The history of this breed is full of mystery and legends. It is often believed that the ancestors of the Chartreux came from the mountainous areas between Turkey and Iran and that they were transported to France around 1100 BC by either merchants or Knights Templars. However, these are just some legends, whilst the first official reference to Chartreux can be dated to the XVIII century, in the book titled “Histoire Naturelle” written by Comte de Buffon. From then on, the Chartreux started being distinguished from other blue breeds. In the 1920s, the two Leger sisters decided to start breeding them, and by the end of the 1930s the modern Chartreux cats became recognisable with the definition of the standards.
However, in the following years, the breeders were not meticulous in their selection processes, which endangered the species and their characteristics. Further, the International Feline Federation (FIFE) decided to integrate the Chartreux breed under the British breed, effectively threatening its existence.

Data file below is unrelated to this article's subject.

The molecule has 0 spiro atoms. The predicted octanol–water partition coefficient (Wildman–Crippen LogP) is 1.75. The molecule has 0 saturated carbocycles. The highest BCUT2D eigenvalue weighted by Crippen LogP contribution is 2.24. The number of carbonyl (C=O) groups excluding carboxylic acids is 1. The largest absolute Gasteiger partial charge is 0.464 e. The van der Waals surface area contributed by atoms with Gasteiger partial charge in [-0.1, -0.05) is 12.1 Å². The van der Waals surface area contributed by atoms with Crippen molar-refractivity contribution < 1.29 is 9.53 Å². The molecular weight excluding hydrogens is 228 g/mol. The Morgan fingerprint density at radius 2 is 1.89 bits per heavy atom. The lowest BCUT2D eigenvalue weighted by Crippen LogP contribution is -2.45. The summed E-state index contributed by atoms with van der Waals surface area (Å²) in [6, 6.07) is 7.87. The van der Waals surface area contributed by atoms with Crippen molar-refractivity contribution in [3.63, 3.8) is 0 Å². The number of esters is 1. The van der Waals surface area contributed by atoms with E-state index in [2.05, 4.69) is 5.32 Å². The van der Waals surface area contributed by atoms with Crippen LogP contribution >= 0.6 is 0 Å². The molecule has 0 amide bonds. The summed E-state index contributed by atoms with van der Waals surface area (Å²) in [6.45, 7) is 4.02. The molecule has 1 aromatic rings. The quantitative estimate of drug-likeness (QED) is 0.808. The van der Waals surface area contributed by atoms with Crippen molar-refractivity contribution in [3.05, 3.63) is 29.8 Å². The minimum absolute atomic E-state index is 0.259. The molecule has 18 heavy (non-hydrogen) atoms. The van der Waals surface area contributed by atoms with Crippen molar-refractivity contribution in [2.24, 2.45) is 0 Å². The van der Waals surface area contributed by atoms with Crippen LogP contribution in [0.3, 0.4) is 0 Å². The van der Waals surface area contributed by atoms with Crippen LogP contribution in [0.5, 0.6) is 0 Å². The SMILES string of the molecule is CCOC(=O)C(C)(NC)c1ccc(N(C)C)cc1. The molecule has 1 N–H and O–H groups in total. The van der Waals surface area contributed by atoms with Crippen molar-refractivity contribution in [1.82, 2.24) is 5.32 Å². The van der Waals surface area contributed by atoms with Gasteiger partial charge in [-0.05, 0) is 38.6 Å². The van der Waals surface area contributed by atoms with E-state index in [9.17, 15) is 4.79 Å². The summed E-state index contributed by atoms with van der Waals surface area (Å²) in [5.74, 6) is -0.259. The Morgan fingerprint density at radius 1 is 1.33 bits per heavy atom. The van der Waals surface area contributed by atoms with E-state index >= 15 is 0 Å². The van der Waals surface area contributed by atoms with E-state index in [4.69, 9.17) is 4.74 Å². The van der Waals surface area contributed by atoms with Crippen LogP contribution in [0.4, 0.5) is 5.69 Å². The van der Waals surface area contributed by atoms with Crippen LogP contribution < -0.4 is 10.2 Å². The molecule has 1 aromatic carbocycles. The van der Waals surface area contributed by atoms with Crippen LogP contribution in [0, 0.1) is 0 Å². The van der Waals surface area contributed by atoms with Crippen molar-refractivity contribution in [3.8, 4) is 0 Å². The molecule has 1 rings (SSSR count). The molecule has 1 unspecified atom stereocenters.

In 1977, however, thanks to Jean Simonnet’s effort, the Chartreux breed reacquired its identity. FIFE decided to separate the two breeds and asked other international European and American federations to similarly recognise them as separate breeds. Since then, the Chartreux has reacquired its popularity and is now one of the most appreciated cat breeds in the world.